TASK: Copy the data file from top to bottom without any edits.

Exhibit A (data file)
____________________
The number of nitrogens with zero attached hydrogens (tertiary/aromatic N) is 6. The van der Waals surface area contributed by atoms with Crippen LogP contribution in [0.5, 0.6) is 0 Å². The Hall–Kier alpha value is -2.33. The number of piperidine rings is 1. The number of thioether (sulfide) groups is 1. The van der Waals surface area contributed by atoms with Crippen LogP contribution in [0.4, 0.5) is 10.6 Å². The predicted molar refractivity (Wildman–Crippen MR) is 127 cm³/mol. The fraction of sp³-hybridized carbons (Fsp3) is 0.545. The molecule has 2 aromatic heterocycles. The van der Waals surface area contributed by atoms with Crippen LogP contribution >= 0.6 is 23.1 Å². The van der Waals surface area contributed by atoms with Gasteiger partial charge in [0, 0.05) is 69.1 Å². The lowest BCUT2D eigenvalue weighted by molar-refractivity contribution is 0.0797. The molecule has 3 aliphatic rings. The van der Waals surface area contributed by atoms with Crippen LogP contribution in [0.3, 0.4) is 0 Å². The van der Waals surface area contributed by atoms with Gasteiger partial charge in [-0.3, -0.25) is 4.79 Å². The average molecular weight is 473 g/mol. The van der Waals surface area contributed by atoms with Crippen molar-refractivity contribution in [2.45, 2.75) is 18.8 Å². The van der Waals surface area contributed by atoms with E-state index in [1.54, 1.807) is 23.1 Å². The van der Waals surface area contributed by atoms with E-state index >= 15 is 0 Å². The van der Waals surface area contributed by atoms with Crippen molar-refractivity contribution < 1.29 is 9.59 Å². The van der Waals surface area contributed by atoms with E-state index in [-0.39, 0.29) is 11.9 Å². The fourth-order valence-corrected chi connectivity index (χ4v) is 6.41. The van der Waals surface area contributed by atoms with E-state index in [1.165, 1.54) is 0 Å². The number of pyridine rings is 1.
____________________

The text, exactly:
The number of nitrogens with zero attached hydrogens (tertiary/aromatic N) is 6. The van der Waals surface area contributed by atoms with Crippen LogP contribution in [0.5, 0.6) is 0 Å². The Hall–Kier alpha value is -2.33. The number of piperidine rings is 1. The number of thioether (sulfide) groups is 1. The van der Waals surface area contributed by atoms with Crippen LogP contribution in [0.4, 0.5) is 10.6 Å². The predicted molar refractivity (Wildman–Crippen MR) is 127 cm³/mol. The fraction of sp³-hybridized carbons (Fsp3) is 0.545. The molecule has 2 aromatic heterocycles. The van der Waals surface area contributed by atoms with Crippen LogP contribution >= 0.6 is 23.1 Å². The van der Waals surface area contributed by atoms with Gasteiger partial charge in [0, 0.05) is 69.1 Å². The lowest BCUT2D eigenvalue weighted by molar-refractivity contribution is 0.0797. The molecule has 3 aliphatic rings. The van der Waals surface area contributed by atoms with Crippen LogP contribution in [0.3, 0.4) is 0 Å². The van der Waals surface area contributed by atoms with Gasteiger partial charge in [-0.3, -0.25) is 4.79 Å². The average molecular weight is 473 g/mol. The van der Waals surface area contributed by atoms with Crippen molar-refractivity contribution in [2.45, 2.75) is 18.8 Å². The van der Waals surface area contributed by atoms with E-state index in [1.54, 1.807) is 23.1 Å². The van der Waals surface area contributed by atoms with E-state index >= 15 is 0 Å². The van der Waals surface area contributed by atoms with Crippen molar-refractivity contribution < 1.29 is 9.59 Å². The van der Waals surface area contributed by atoms with E-state index in [-0.39, 0.29) is 11.9 Å². The fourth-order valence-corrected chi connectivity index (χ4v) is 6.41. The van der Waals surface area contributed by atoms with E-state index in [1.165, 1.54) is 0 Å². The number of pyridine rings is 1.